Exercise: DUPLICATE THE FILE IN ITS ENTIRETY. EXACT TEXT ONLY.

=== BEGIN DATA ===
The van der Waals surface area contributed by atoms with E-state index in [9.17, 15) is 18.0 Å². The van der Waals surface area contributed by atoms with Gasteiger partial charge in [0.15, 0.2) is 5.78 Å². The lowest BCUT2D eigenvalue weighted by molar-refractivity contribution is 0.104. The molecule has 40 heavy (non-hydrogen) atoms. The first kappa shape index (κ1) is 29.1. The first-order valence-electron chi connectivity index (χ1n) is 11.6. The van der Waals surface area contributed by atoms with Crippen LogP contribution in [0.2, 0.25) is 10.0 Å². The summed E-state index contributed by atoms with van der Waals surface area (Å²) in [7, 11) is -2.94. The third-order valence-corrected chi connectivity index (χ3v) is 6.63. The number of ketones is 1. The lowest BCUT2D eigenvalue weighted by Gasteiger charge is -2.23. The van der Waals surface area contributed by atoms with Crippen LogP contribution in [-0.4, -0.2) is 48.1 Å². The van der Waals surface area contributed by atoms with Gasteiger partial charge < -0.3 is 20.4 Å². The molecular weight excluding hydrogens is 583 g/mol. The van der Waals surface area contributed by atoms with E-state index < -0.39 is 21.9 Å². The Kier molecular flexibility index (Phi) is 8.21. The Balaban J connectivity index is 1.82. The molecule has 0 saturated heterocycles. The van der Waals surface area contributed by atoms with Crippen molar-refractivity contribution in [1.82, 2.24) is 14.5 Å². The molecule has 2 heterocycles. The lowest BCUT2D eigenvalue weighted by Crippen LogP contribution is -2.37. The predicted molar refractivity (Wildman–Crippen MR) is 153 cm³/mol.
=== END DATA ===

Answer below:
The van der Waals surface area contributed by atoms with E-state index in [9.17, 15) is 18.0 Å². The van der Waals surface area contributed by atoms with Gasteiger partial charge in [0.15, 0.2) is 5.78 Å². The lowest BCUT2D eigenvalue weighted by molar-refractivity contribution is 0.104. The molecule has 40 heavy (non-hydrogen) atoms. The first kappa shape index (κ1) is 29.1. The first-order valence-electron chi connectivity index (χ1n) is 11.6. The van der Waals surface area contributed by atoms with Crippen LogP contribution in [0.2, 0.25) is 10.0 Å². The summed E-state index contributed by atoms with van der Waals surface area (Å²) in [7, 11) is -2.94. The third-order valence-corrected chi connectivity index (χ3v) is 6.63. The number of ketones is 1. The lowest BCUT2D eigenvalue weighted by Gasteiger charge is -2.23. The van der Waals surface area contributed by atoms with Crippen LogP contribution in [-0.4, -0.2) is 48.1 Å². The van der Waals surface area contributed by atoms with Gasteiger partial charge < -0.3 is 20.4 Å². The molecular weight excluding hydrogens is 583 g/mol. The van der Waals surface area contributed by atoms with E-state index < -0.39 is 21.9 Å². The Kier molecular flexibility index (Phi) is 8.21. The Balaban J connectivity index is 1.82. The molecule has 0 saturated heterocycles. The van der Waals surface area contributed by atoms with Crippen molar-refractivity contribution in [1.82, 2.24) is 14.5 Å². The molecule has 2 heterocycles. The lowest BCUT2D eigenvalue weighted by Crippen LogP contribution is -2.37. The predicted molar refractivity (Wildman–Crippen MR) is 153 cm³/mol.